Wayfinding can be defined as spatial problem solving. It is knowing where you are in a building or an environment, knowing where your desired location is, and knowing how to get there from your present location. There are several principles that go into wayfinding, but our website focuses on the principles of architectural clues, lighting, sight lines, and signage. These features are information support systems to wayfinding. Users rely on these principles when making decisions about how to reach their destination. A good wayfinding system gives strong indicators of where the user is and how to get to her destination from her present location. Wayfinding problems occur when decisions cannot be executed. In a poor wayfinding system, the user does not have enough information to decide his or her course of action.
systems are very problematic for buildings because of the costs they can
incur and the time that users devote to searching for a desired location.
In an environment where bad wayfinding systems occur, people rely on the
staff of the building to direct them to their destination. Further, users
may also become so frustrated with the environment that they will not
return. If a building has good wayfinding features, the user should have
a positive experience when reaching their destination. The buildings that
we feature in our site can enhance their wayfinding features by looking
at the properties and seeing how they can use them to assist individuals
with finding their destinations.
Passini, Romedi. Wayfinding in Architecture. New York : Van Nostrand Reinhold Company, (1984).
This book gives a wonderful introduction to wayfinding and its importance in architecture. The author describes the wayfinding experience of users, and the cognitive processes they use to find their destinations. There is also a thorough description of wayfinding features in architecture such as signage, maps, and architectural space.
Ottosson, Torgny. Map-Reading and Wayfinding. Goteborg, Sweden : Acta Universitatis Gothobrugensis, (1987).
Torgny Ottosson’s book focuses on wayfinding’s relationship to map-reading and the cognitive process of navigating areas. The fourth chapter of the book goes into detail on the cognitive process of wayfinding, and conceptions of environments.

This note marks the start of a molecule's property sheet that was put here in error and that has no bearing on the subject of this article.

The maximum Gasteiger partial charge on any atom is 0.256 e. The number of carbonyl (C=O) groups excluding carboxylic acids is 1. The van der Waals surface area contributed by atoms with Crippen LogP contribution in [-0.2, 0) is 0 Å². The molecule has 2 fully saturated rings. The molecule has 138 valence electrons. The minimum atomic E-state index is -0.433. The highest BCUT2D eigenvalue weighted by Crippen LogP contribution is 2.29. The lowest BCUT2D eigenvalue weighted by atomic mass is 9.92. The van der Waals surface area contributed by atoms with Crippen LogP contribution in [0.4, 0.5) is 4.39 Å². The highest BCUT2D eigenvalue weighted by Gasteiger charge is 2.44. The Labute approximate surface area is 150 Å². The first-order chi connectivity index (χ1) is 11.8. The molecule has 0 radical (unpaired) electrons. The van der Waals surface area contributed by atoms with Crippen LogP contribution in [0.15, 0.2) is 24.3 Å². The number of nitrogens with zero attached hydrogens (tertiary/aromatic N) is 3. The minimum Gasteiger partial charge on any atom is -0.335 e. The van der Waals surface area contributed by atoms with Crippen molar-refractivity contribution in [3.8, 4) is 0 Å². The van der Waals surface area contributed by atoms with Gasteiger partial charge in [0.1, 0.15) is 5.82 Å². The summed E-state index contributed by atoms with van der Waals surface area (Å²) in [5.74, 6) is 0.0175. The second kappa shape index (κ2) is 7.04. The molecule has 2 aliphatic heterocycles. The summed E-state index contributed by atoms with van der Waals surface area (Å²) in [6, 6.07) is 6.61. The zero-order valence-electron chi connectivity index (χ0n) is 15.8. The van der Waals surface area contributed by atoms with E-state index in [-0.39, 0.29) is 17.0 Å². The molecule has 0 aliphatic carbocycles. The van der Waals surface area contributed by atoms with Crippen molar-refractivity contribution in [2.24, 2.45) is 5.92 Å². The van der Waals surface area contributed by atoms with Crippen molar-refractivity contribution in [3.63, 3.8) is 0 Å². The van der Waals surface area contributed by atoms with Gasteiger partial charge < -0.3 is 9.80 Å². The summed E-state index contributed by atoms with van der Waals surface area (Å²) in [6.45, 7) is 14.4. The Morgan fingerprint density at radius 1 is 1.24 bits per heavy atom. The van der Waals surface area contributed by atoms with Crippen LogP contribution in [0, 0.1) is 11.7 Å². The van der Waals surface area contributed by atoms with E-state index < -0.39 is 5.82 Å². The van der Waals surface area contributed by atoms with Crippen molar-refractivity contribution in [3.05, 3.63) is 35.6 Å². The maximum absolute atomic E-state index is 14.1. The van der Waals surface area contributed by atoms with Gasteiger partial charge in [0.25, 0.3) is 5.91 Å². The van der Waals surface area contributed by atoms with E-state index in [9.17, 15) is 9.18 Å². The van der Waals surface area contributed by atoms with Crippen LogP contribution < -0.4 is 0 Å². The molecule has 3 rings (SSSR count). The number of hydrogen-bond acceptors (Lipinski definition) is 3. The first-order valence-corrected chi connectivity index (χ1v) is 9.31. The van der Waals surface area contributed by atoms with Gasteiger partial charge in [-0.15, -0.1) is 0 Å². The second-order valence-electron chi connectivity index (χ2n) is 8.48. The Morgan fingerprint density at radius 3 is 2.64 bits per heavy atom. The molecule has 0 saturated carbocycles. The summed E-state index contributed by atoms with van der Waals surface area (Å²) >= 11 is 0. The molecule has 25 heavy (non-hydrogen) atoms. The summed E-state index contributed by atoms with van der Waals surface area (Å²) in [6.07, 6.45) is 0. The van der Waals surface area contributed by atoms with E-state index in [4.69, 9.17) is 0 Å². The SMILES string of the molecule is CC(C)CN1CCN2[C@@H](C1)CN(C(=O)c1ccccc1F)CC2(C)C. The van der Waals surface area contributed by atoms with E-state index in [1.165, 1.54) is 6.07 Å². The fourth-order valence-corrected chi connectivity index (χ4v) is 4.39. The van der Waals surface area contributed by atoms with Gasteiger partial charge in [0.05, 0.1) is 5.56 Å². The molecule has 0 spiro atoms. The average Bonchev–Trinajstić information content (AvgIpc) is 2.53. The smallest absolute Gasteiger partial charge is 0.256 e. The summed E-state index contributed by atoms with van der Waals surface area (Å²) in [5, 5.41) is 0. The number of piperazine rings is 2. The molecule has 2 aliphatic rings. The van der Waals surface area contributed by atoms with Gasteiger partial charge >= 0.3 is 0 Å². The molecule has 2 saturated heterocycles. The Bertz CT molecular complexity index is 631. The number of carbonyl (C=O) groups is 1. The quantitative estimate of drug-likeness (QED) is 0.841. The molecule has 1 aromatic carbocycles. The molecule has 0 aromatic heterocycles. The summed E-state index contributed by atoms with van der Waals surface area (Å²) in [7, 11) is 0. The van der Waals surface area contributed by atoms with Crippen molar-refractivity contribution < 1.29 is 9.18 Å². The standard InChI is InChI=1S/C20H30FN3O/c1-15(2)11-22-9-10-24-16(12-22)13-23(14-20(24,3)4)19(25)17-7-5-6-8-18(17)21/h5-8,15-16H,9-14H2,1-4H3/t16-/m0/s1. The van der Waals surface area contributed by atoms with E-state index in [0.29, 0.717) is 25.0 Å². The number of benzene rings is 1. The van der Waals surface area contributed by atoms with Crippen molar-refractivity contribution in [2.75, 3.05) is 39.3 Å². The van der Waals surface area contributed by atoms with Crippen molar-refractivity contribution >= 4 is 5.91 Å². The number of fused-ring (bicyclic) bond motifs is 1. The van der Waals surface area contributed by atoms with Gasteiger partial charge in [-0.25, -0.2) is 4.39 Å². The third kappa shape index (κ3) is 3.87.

Design Principles of Wayfinding
This article gives a thorough introduction to how wayfinding features in design can influence the navigability of buildings. The article covers the wayfinding principles of signage, landmark use, and well-structured paths. The author also explains how it is important to use these principles so as to limit the choices of the user.
Comparing the Complexity of Wayfinding Tasks in Built Envirnoments. Martin Raubal
The article by Martin Raubal explains the cognitive process behind human wayfinding. His article includes a very informative section on cognitive maps and human wayfinding performance.
In Search Of…Wayfinding: an Overview of Three Wayfinding Systems. Steve Aust
The article by Steve Aust gives a terse introduction to some principles of wayfinding. He explains that a wayfinding system must include the right amount of information. According to Aust, too much information can be just as problematic as having too little information in a wayfinding system.
Wayfinding. Center for Accessible Environments.
This article by the Center for Accessible Environments deals with the implementation of the Visitor Information Network in the Science Museum of London. The article explains the wayfinding problems that the system is going to solve. It is useful for understanding the various wayfinding problems that may occur in places that have numerous visitors with different wayfinding needs and capabilities.
Wayfinding in Health Care Facilities
Calmenson, Diane Wintroub. Beyond the Basics of Health Care Design.
This article explains Jain Malkin’s research in effective wayfinding and health care facilities. The author explains how Malkin’s research shows that effective wayfinding can influence the well-being of the clients.
Carpman, Janet R. Wayfinding in Health Facilities
The article by Janet Carpmen explains the cost of ineffective wayfinding systems for health care facilities. The article also includes a very informative section on wayfinding behavior, and how to develop an effective wayfinding system. There is also a section on the wayfinding strategies of users of health care facilities.
Wayfinding in Libraries
Sign Systems for Libraries. Edited by Dorothy Pollet and Peter C. Haskell. New York:
R.R. Bowker Company, 1979.
This book is a collection of articles written by librarians, architects, and graphic designers. The articles deal with wayfinding in libraries, and principles of visual guidance that can be used to enhance wayfinding. Many of the articles are on the design and implementation of signage systems within libraries.